Though lidars and radars are similar in theory, their detection capabilities are quite different as their wavelengths are very far apart on either side of the distribution range for atmospheric particles. The laser source emits visible radiation at 532 nm and near infra-red radiation at 1,064 nm, whereas radars operate at 94 GHz, or 3.2 mm.
Lidars can detect cloud tops and bases through which they can travel very precisely; beyond an optical thickness of about 3, the signal is too attenuated to be measured. The base of a cloud might therefore no longer be detected by lidars, which could also miss potential layers underneath the cloud. Measurements taken in clear skies are used to detect aerosol layers, the atmospheric boundary layer, and the surface, whose echo is used to calibrate the instrument.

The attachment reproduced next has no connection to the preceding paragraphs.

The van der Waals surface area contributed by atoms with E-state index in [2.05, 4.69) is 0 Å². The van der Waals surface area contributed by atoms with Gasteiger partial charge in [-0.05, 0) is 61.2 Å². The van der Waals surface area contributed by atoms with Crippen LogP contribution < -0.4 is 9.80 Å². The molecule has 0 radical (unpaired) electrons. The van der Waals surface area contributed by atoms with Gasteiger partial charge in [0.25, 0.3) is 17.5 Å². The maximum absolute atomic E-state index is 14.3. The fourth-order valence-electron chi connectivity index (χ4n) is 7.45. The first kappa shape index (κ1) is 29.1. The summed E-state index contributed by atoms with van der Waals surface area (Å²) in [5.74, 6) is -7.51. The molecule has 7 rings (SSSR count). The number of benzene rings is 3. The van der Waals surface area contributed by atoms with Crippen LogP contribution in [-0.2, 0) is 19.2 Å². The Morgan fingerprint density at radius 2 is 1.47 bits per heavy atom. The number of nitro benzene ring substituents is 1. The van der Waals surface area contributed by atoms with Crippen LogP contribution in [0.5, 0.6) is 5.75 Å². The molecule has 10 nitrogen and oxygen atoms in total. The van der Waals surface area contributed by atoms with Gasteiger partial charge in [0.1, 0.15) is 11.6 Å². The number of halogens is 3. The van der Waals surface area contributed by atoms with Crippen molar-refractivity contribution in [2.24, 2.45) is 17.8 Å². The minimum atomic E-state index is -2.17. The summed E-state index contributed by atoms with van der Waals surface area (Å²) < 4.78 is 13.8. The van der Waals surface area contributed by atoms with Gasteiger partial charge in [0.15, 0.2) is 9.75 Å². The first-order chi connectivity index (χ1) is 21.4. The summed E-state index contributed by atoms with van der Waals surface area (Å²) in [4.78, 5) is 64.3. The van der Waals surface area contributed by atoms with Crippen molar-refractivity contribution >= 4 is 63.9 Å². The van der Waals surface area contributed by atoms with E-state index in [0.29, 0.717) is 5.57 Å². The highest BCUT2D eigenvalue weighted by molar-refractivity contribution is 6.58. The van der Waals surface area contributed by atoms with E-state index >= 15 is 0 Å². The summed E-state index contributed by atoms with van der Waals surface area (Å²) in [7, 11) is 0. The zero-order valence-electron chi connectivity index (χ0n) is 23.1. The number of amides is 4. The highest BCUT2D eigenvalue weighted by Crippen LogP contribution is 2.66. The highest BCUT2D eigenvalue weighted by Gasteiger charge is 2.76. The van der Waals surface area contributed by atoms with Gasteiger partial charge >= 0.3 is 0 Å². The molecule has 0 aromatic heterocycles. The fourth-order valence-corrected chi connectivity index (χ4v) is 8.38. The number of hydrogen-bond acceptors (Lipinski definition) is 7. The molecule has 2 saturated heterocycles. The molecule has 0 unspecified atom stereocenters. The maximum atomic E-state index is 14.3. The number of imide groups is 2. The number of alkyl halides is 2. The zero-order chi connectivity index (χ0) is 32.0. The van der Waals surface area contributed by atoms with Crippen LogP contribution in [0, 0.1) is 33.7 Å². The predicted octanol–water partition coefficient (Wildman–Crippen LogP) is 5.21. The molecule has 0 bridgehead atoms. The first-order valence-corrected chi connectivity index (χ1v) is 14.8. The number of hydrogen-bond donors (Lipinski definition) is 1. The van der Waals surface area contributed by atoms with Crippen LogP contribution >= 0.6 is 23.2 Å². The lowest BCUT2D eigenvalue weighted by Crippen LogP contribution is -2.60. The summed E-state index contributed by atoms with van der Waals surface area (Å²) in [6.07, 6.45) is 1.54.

At 94 GHz, microwaves penetrate ice clouds practically without any attenuation. Radar signals are sensitive to the size of the particles multiplied to the power of six: consequently, it will not see the aerosols and will be more sensitive to ice clouds than to liquid water clouds. It can also detect precipitation. Radars can therefore detect both the top and the base of the clouds, even when they are thick, as long as there is no precipitation.
As a result, lidars are more effective when studying thin clouds and aerosols, whereas radars work better with low clouds. The complementarity of these two techniques explains why Calipso and Cloudsat will be flying in formation—Cloudsat will be bound to follow Calipso at an interval of less than 15 seconds.
On the left: lidar measurements taken at night at 532 nm over the Tropics by the Lite lidar on the Space Shuttle, in September 1994. On the right: simulation based on Lite measurements of what Calipso would observe for daytime measurements.